Colombia. During the year, the government was able to note further important successes in the fight against the left-wing guerrilla FARC (Fuerzas Armadas Revolucionarias de Colombia), which has fought for 50 years. In recent years, the military has succeeded in tracking down and killing several senior FARC leaders. In early November, the government announced that during “Operation Odysseus” they succeeded in killing none other than the group’s top leader Alfonso Cano during an escape between the cities of Suárez and Morales in the province of Cauca in southwestern Colombia. From several directions, calls were made to President Juan Manuel Santos to seize the opportunity and start peace talks, which the President however rejected with reference to the fact that the FARC is terrorists. No peace will be heard from FARC either, but the day after Cano’s death, the guerrilla secretariat announced that 52-year-old Rodrigo Londoño, alias “Timochenko”, FARC. Visit ABBREVIATIONFINDER for the acronym of COL that stands for the country of Colombia.
According to Countryaah official site, the military’s success in the fight against the FARC during Santo’s presidential term has dramatically increased the president’s popularity. According to an opinion poll shortly after Cano’s death, he was supported by a full 83%. Santos said he wanted to defeat the “enemy” until 2014, and instead called organized crime the country’s biggest problem. But assessors believed that FARC would pass through this crisis just as they have done so many times before. Kidnappings and attacks on the energy sector increased, for example. during the year.
Santo’s popularity also characterized the regional elections on October 30. His main political opponent, former president Álvaro Uribe, saw his candidates defeated in several cities. The election of Gustavo Petro as the country’s second most important political office, the mayor’s post in the capital Bogotá, was not only a major setback for Uribe’s favorite Enrique Peñalosa, but also an important political signal to the entire war-torn country – Petro is a former guerrilla warrior who put down arms and became civilian politician. President Santos was not late to cite Petro as an example to follow for the country’s remaining leftist guerrillas. In the governor elections held at the same time, Partido Liberal (PL) became the big winner with a win in six provinces, while Partido de la U won the most mayor posts.
In November, tens of thousands of university students went on demonstrations in the country’s largest cities in protest of what they perceived as a threatening privatization of higher education. The demonstrations were clearly inspired by the long student strike in Chile and were interrupted only after a promise that the privatization plans were withdrawn. At the beginning of the year, Colombia was hit by heavy rains and floods, which only killed 100 people in April and left 70,000 homeless.
The peace process with ELN
In March 2016, it was announced that exploratory talks had taken place between the Colombian government and the ELN guerrilla. The talks were organized by Norway and several Latin American countries, among others, and led to a framework agreement for future peace negotiations. Until June 2018, five rounds of talks were conducted in Havana, Cuba. The government’s demand for unilateral ceasefire has been a central and difficult topic. The government broke the talks following an attack on a Bogotá police school on January 17, 2019 in which 21 people were killed, and President Duque has demanded extradition of ELN leaders who were in Havana.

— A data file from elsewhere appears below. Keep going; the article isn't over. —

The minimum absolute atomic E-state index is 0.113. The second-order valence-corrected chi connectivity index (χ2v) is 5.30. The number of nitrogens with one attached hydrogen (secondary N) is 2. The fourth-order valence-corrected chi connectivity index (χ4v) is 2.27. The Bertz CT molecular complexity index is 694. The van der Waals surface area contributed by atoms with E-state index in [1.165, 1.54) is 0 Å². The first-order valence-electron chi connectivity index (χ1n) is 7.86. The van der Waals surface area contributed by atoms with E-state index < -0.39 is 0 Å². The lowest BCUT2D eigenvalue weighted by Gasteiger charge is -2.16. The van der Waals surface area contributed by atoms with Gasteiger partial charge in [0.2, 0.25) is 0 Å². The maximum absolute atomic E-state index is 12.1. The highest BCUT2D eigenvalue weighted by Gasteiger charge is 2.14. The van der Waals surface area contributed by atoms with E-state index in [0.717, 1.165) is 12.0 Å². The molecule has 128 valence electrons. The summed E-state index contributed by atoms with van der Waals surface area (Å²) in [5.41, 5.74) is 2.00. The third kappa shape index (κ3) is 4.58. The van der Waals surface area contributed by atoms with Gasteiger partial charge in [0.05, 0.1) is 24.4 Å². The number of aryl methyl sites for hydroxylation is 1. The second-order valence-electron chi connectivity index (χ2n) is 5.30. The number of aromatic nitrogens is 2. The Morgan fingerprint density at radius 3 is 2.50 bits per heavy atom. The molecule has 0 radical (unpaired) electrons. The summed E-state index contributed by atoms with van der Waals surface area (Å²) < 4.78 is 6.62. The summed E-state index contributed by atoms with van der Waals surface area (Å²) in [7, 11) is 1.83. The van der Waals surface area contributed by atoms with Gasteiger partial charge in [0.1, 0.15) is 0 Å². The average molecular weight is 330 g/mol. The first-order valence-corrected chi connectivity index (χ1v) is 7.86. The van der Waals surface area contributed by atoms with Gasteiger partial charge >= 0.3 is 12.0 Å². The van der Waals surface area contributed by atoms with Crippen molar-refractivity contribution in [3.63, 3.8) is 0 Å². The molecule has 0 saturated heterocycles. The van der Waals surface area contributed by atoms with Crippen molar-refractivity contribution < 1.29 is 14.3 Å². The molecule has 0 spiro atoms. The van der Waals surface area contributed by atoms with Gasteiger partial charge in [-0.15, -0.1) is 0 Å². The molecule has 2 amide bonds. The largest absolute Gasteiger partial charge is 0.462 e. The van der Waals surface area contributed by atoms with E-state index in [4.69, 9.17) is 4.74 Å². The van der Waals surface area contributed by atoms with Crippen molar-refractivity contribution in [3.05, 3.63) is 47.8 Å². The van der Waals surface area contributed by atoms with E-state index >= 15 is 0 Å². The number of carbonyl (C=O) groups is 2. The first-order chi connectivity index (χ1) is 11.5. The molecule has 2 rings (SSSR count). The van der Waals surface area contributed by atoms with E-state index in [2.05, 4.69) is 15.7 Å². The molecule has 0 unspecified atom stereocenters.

The challenges of President Duque
Iván Duque Márquez was elected President of Colombia in 2018. President Duque’s political agenda places great emphasis on the country’s economic development and he has been prominent in his critical stance on the peace agreement between the Colombian government and the FARC guerrilla. Duque’s government has faced opposition and criticism from various teams during 2019 and the president is struggling with low confidence figures.
The discontent was expressed in large demonstrations that started on November 21 in Bogotá and lasted for several weeks, also in other parts of the country, gradually known as “21N”. The background for the demonstrations is complex, including pension and tax reform, violence against leaders of indigenous and civil society organizations and demobilized FARC guerrillas, limited implementation of the peace agreement, and a military attack on a FARC camp where child soldiers were held. In addition, the demonstrations fell into a broader picture of simultaneous popular uprising in several Latin American countries. Peaceful protesters from civil society, trade unions, the media, students and indigenous peoples were met by armed forces in the early days and a young man lost his life. This contributed to a stronger polarization between President Duque and the protesters. The President initiated talks to find a solution to the situation, at the same time as security measures have been sharpened and the right to demonstrations is limited. Towards the end of 2019, the situation calmed down somewhat, but there was still a great deal of tension associated with the outcome of the President’s dialogue initiative, as the underlying problems remained unresolved.